While inflammation is an important part of the body’s response to injury or illness, chronic inflammation has been implicated as a common factor in many diseases. A recent study funded by the National Dairy Council (a non-profit organization supported by the U.S. Department of Agriculture), has suggested that yogurt intake may help strengthen the integrity of the lining of the intestine, and by extension, reduces inflammation. When that lining is damaged, pro-inflammatory molecules can cross into the bloodstream.
There has been considerable debate about whether yogurt might be a viable treatment option for people that suffer from diseases that are caused by the body’s response to endotoxins. They are the pro-inflammatory molecules made by microorganisms in the gut; endotoxins can cross through the gut's lining when it is weakened, which causes heightened inflammation. For now, therapeutics like naproxen or hydrocortisone that treat the resulting problems come with risks.
Brad Bolling, University of Wisconsin–Madison Assistant Professor of Food Science, wanted to know more about whether dietary changes would help. “I wanted to look at the mechanism more closely and look specifically at yogurt. There have been some mixed results over the years, but [recent work] shows that things are pointing more toward anti-inflammatory, particularly for fermented dairy,” said Bolling, citing a 2017 paper that reviewed 52 clinical trials.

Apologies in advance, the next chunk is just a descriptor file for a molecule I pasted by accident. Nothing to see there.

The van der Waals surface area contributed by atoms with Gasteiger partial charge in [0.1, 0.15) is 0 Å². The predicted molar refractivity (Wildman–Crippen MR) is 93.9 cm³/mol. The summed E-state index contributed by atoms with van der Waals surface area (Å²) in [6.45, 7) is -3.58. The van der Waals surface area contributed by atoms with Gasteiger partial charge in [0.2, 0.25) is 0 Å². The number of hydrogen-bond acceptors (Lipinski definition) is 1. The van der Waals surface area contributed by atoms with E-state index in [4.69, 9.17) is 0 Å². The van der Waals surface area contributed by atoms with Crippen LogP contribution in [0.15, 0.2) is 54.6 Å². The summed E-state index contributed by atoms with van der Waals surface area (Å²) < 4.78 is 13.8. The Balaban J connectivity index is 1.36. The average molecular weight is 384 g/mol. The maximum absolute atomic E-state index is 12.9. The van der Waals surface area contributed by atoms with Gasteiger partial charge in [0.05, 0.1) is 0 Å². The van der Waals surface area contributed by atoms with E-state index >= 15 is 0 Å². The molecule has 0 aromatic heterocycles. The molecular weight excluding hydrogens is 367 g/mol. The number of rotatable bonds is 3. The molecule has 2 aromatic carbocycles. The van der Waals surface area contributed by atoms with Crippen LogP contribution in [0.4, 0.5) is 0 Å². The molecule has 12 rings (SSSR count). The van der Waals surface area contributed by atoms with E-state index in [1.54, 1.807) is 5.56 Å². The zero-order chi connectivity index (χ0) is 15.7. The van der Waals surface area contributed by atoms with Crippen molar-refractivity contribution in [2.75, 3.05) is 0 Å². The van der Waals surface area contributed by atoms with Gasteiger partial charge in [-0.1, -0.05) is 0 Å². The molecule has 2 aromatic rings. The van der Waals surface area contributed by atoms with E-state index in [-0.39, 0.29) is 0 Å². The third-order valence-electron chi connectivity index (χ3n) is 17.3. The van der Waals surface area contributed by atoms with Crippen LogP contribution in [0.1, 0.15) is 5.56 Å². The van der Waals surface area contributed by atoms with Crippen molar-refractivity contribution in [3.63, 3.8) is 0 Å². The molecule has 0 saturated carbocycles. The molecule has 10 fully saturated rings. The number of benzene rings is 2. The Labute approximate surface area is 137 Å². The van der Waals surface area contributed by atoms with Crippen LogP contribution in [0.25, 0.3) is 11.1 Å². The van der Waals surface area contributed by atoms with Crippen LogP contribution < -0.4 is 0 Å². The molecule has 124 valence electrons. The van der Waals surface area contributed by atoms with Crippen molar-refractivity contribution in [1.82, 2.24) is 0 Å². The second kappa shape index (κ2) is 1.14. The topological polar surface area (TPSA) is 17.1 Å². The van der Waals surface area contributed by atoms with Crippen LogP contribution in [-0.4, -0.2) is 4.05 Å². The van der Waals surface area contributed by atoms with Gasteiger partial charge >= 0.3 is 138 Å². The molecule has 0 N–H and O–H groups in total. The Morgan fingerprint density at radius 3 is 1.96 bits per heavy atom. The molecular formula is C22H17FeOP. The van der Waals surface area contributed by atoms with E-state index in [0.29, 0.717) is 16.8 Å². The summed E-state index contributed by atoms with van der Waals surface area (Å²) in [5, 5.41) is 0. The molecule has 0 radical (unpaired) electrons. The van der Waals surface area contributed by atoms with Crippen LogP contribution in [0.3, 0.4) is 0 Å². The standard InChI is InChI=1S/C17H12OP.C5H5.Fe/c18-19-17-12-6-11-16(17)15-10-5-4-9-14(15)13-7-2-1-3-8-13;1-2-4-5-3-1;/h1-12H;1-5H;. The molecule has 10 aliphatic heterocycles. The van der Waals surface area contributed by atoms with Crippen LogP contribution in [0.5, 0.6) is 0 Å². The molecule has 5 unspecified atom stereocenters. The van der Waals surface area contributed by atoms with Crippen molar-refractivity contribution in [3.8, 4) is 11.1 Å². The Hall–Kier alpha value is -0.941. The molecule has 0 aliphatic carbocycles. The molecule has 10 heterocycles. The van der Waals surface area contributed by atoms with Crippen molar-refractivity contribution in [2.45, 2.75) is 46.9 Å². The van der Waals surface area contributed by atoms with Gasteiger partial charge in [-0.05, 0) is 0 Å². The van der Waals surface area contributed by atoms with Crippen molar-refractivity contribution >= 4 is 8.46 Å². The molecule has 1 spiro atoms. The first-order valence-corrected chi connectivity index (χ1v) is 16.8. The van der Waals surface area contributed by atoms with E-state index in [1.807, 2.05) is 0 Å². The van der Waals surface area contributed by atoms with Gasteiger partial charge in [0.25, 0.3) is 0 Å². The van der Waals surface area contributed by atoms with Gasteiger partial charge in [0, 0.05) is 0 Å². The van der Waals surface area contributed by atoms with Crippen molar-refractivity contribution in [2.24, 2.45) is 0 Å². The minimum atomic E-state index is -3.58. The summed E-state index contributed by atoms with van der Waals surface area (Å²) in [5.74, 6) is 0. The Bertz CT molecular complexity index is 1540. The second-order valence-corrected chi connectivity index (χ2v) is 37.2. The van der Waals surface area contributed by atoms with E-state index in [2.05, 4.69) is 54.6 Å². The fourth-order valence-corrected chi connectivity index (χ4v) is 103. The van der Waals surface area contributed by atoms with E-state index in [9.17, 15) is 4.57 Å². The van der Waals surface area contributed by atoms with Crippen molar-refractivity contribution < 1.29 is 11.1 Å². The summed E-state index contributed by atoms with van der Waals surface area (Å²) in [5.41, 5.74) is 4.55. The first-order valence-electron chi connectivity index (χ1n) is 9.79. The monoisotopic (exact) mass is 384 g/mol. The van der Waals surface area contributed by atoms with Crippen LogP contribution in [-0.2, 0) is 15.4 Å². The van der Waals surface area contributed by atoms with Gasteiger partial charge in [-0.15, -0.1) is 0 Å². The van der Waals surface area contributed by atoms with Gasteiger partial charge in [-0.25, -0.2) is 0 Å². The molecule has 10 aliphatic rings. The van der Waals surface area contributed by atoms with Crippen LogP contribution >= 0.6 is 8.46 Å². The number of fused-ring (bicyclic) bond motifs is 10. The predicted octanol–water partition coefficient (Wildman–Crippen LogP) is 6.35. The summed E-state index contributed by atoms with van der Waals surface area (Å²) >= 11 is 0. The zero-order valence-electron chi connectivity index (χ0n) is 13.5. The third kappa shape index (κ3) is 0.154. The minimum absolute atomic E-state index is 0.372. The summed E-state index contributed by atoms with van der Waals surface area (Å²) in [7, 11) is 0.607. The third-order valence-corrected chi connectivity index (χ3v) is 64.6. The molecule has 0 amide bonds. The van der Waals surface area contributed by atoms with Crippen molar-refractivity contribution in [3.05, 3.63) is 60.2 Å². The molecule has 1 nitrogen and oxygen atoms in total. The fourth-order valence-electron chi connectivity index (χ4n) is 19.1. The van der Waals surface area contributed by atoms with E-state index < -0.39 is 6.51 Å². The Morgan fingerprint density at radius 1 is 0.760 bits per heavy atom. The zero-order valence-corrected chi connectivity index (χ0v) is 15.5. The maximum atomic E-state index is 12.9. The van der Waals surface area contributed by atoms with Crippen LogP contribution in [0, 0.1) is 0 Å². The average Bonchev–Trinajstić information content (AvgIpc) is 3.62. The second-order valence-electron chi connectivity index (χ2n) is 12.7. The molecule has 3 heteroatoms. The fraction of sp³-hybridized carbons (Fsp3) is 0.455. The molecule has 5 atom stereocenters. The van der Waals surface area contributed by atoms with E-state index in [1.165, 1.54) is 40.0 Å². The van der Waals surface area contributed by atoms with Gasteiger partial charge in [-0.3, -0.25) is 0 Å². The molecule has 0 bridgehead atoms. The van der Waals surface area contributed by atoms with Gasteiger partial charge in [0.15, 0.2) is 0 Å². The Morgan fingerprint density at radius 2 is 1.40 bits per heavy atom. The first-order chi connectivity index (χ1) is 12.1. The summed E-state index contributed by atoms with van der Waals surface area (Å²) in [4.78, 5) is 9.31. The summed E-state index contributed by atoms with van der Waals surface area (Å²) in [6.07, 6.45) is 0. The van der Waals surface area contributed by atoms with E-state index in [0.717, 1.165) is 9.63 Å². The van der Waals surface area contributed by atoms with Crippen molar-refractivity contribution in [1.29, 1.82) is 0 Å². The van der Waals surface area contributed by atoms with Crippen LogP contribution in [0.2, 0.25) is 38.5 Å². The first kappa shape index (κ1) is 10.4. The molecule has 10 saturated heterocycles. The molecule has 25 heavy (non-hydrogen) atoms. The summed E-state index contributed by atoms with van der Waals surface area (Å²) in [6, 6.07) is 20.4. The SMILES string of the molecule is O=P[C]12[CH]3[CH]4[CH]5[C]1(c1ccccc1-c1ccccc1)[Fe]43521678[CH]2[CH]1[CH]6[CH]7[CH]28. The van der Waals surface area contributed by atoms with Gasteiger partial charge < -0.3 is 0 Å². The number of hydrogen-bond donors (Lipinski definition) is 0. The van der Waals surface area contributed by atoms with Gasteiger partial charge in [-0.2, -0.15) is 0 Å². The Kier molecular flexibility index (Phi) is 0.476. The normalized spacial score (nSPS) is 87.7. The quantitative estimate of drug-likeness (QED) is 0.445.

Bolling’s work indicated that regular consumption of yogurt could have an anti-inflammatory effect. Reported in the British Journal of Nutrition, it concluded that women who ate yogurt had better levels of biomarkers that are indicative of chronic inflammation.
Another study by UW-Madison researchers that was reported in the Journal of Nutrition found that eating some yogurt before a meal could improve metabolism. After a period of fasting, two groups ate a big breakfast following either yogurt or pudding. Those that had the yogurt were found to have improved levels of biomarkers that indicate inflammation or endotoxin exposure.
“Eating eight ounces of low-fat yogurt before a meal is a feasible strategy to improve post-meal metabolism and thus may help reduce the risk of cardiovascular and metabolic diseases,” explained Ruisong Pei, a UW–Madison food science postdoctoral researcher involved in the studies.
Investigators have to continue their research to find the chemical compounds and confirm the physiological mechanisms that are ultimately responsible for these effects.